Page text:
Patients who are hospitalized with heart failure can reduce their odds of requiring re-hospitalization, a heart transplant or death by repeatedly reviewing recorded audio messages about self-care at home, according to late breaking research presented today at the American Heart Association’s Scientific Sessions 2020.
“My Recorded On-Demand Audio Discharge Instructions (MyROAD)” is a re-playable audio card containing information for patients with heart failure who have been discharged from the hospital. The MyROAD audio card begins with a general statement and then has four sections about diet, physical activity, medication and self-monitoring behaviors specific to heart failure to help answer frequently asked questions about the condition and what to expect at home.
“Patients may be tired, confused and worried about being able to follow provider orders and/or without family members at the time they are discharged, so they may lack the ability to carefully hear, understand and ask questions about instructions for self-care at home. Handing out more paperwork may not be the answer. In addition, some patients have health literacy issues, poor eyesight or they do not have access to the internet to get heart failure information. We needed a new way to provide this potentially life-saving information,” says the study’s lead author Nancy M. Albert, Ph.D., C.C.N.S., C.H.F.N., C.C.R.N., N.E.-B.C., FAHA, associate chief nursing officer of the Office of Nursing Research and Innovation at the Cleveland Clinic Health System and a clinical nurse specialist at the Kaufman Center for Heart Failure at the Cleveland Clinic in Cleveland, Ohio.
Researchers performed a randomized controlled trial of about 1,000 patients (average age 72.8 years, 58.7% male) who were hospitalized with heart failure at four sites in Northeast Ohio. Upon discharge, patients either received usual care or the MyROAD audio card with a demonstration on how to operate it plus usual care. Patients were encouraged to keep the card visible and share it with family members. Researchers followed up at 30, 45, 90 and 180-day intervals after hospital discharge. Both patient groups were similar in demographics, medical history and heart failure factors.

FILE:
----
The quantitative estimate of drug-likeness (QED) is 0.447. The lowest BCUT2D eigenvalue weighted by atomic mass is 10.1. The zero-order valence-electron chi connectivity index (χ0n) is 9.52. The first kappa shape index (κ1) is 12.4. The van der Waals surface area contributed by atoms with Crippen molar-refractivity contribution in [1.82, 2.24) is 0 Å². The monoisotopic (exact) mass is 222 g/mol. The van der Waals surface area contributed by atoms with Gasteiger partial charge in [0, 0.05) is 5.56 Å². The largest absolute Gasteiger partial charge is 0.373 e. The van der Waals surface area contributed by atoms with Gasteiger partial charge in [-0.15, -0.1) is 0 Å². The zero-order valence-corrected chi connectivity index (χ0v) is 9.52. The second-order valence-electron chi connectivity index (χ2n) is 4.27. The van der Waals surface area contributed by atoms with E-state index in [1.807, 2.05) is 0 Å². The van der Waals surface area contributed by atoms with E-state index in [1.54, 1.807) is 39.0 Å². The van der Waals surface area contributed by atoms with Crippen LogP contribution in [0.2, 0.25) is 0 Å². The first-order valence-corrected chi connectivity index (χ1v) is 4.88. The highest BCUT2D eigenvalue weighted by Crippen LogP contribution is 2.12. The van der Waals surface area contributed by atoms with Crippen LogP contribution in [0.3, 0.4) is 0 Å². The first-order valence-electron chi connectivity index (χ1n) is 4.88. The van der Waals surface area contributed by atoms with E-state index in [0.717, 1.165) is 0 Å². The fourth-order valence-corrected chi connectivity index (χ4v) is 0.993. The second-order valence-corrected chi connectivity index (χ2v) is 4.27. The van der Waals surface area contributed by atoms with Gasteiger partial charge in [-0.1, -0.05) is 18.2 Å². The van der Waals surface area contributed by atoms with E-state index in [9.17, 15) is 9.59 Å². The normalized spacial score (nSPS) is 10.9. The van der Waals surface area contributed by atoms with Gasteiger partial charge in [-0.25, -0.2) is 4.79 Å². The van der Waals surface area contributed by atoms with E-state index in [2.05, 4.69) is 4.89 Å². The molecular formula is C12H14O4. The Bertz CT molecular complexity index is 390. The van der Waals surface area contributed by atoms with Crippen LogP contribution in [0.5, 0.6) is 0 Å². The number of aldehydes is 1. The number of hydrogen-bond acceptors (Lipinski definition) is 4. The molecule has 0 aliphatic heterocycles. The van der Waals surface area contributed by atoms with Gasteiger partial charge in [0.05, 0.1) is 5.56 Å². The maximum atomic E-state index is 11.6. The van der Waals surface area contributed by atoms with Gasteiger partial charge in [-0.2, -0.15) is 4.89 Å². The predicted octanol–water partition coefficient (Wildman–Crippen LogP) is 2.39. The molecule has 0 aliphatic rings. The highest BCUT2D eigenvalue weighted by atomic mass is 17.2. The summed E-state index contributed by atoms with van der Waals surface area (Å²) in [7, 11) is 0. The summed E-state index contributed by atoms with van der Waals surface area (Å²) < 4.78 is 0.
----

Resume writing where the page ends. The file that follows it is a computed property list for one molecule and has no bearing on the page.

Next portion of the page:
Findings of the study indicate:
Patients who received MyROAD had a 27% decrease in the odds of visiting the emergency department for any cause one month after their initial hospital discharge and a 29% drop at the 45-day mark.
MyROAD users were 40% less likely to need a heart-assist device, receive a heart transplant or die from any cause at three months after discharge.
Patients in the MyROAD group were also nearly 50% less likely to die from heart failure at 90-days after discharge if they had received the MyROAD card.
All causes of death dropped by more than 40% among the group of patients who received the MyROAD card compared to the group who received usual care.
Researchers note that although the readmission rates among the MyROAD group were lower at 30 and 45 days when compared with the usual care group, it was not a statistically significant difference. However, when they assessed all-cause hospitalization, emergency department visits or death, the odds of an event were reduced by 25% at 30 days and 30% at 45 days. Researchers believe there is an opportunity to improve outcomes by providing patients and family with clear, consistent messages (as was delivered with the audio card).
“It is important for patients who are discharged to home after a hospital stay to understand that by carrying out specific physical activity, diet, medication and self-monitoring behaviors, they may improve their lifespan and be less likely to require a future emergency department visit,” said Albert. “These results may spur innovative methods of enhancing discharge information and early home care. More research is needed to learn how we can optimize care to prevent post-discharge healthcare utilization.”